For the Wider World
  • A model for expanding the embrace and mission of the nation's land trusts
  • A model for changing the way we humans might best inhabit the land for the sake of all the earth's inhabitants
  • A place where future farmers can continue to be trained through Caretaker Farm's long-established apprenticeship program

Preamble to Caretaker Farm Lease

First, the understanding that the land is a one-time endowment, a commons on which the whole community of life depends, and for which humankind bears a radical responsibility;

Second, the need to restore and maintain local food sovereignty as a primary component for sustainable communities;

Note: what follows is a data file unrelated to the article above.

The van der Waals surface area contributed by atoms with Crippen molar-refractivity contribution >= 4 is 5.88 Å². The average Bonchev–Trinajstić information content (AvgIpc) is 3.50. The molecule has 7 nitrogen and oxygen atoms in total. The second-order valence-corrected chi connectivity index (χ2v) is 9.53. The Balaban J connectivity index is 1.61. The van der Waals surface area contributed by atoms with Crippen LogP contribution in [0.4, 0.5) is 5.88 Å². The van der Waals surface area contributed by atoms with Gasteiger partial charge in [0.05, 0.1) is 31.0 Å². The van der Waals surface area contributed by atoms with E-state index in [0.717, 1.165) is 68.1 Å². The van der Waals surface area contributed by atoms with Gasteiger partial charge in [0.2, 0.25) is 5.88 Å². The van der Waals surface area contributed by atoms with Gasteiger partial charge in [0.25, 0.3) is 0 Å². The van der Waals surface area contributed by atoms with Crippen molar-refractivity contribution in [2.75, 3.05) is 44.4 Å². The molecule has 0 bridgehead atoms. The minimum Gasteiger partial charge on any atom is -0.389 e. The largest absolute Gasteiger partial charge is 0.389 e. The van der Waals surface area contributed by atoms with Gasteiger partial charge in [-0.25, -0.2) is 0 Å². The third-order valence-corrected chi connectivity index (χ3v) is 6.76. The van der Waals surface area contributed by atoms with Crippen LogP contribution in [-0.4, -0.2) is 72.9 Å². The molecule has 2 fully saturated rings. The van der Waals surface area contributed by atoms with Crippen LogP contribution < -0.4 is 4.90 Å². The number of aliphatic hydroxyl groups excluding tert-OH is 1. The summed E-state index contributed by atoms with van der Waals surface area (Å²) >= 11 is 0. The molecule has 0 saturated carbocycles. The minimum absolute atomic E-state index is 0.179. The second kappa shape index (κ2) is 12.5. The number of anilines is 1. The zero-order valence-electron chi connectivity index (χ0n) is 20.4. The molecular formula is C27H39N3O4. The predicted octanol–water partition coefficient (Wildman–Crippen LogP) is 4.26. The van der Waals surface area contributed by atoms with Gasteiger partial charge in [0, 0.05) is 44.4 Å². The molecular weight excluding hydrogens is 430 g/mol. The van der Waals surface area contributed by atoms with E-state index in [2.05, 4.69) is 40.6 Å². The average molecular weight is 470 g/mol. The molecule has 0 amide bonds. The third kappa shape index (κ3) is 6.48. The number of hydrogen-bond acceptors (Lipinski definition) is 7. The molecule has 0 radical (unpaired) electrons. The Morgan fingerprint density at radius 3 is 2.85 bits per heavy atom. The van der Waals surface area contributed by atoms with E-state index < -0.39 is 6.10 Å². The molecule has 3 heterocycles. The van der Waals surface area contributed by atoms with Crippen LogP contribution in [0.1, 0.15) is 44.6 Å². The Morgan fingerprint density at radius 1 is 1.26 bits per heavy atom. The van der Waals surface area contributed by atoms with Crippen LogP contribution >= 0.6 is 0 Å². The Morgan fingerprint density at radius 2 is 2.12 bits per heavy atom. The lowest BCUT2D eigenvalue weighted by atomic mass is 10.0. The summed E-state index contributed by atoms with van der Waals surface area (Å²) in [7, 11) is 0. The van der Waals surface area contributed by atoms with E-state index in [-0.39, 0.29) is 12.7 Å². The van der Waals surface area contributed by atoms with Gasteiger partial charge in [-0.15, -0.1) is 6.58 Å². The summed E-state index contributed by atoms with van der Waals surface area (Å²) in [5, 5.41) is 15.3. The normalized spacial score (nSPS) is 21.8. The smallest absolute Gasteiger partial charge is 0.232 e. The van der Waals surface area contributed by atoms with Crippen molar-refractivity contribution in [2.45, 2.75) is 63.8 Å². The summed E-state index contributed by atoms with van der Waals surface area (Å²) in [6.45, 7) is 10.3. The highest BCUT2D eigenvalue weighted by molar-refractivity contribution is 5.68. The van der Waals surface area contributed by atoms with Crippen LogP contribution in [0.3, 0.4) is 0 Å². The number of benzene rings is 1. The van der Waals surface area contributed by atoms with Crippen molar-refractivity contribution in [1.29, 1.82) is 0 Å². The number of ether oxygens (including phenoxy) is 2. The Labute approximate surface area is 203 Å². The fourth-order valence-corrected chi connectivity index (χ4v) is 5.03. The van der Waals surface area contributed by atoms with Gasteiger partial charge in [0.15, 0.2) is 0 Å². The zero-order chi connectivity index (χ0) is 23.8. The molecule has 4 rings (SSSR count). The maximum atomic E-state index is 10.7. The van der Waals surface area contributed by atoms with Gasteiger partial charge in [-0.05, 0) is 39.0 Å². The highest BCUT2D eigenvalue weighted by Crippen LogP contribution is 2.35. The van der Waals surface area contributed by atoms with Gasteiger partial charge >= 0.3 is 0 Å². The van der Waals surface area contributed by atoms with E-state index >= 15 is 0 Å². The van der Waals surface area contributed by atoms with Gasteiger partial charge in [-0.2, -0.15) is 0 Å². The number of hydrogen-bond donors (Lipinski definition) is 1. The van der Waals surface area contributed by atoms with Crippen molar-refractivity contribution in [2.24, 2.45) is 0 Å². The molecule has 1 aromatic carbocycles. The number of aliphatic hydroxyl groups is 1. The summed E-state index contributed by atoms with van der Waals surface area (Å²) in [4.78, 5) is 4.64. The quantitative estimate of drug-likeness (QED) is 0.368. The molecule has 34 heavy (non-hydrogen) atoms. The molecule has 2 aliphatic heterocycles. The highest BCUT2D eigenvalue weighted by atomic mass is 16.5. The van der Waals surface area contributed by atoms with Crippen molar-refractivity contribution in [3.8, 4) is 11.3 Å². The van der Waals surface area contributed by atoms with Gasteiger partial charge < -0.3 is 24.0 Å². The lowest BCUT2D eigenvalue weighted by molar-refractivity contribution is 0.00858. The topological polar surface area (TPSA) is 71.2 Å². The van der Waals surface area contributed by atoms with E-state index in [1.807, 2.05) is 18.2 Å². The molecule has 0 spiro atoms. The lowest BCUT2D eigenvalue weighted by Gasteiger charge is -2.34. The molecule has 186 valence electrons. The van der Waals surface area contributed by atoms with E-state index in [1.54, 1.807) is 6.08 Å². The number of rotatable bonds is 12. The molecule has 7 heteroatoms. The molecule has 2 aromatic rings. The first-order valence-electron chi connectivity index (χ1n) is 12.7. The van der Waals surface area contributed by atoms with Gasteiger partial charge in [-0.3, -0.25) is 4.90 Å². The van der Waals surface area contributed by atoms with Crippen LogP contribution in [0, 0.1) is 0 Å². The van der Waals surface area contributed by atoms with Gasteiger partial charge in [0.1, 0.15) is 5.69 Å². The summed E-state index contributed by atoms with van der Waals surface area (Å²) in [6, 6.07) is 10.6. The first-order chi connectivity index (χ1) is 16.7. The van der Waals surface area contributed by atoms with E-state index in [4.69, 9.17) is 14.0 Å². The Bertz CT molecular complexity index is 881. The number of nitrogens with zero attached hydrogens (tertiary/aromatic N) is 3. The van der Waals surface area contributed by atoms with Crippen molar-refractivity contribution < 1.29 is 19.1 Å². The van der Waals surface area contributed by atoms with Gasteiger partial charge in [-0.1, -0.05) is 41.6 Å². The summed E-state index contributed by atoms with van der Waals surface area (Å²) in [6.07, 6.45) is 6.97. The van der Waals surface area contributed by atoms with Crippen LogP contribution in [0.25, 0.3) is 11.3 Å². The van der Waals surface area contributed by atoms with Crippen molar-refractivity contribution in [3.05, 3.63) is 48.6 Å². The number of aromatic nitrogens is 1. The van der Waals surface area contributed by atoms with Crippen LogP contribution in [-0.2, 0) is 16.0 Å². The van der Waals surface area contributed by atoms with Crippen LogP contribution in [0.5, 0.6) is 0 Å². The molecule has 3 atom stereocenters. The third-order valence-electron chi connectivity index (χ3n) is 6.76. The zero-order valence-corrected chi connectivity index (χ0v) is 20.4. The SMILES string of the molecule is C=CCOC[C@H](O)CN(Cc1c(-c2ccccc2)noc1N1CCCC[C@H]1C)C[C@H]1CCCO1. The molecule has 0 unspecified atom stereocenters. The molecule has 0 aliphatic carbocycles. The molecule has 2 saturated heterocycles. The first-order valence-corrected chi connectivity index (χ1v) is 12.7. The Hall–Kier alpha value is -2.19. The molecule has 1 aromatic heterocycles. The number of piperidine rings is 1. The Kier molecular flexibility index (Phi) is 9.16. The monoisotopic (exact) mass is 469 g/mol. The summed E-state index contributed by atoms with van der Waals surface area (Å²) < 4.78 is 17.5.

Third, the hope that farmers all over the world can possess secure tenure in the land so that they are able to fulfill their calling to care for the earth as well as feed the people;

Fourth, an affirmation that, while a farmer must be guided by the needs of both humankind and all other forms of life, good farming practice gives a preferential option to all other forms of life in order to sustain human life;

Lastly, a promise that Caretaker Farm will always provide a common meeting ground and source of local nourishment, both material and spiritual, for all who yearn for abiding community.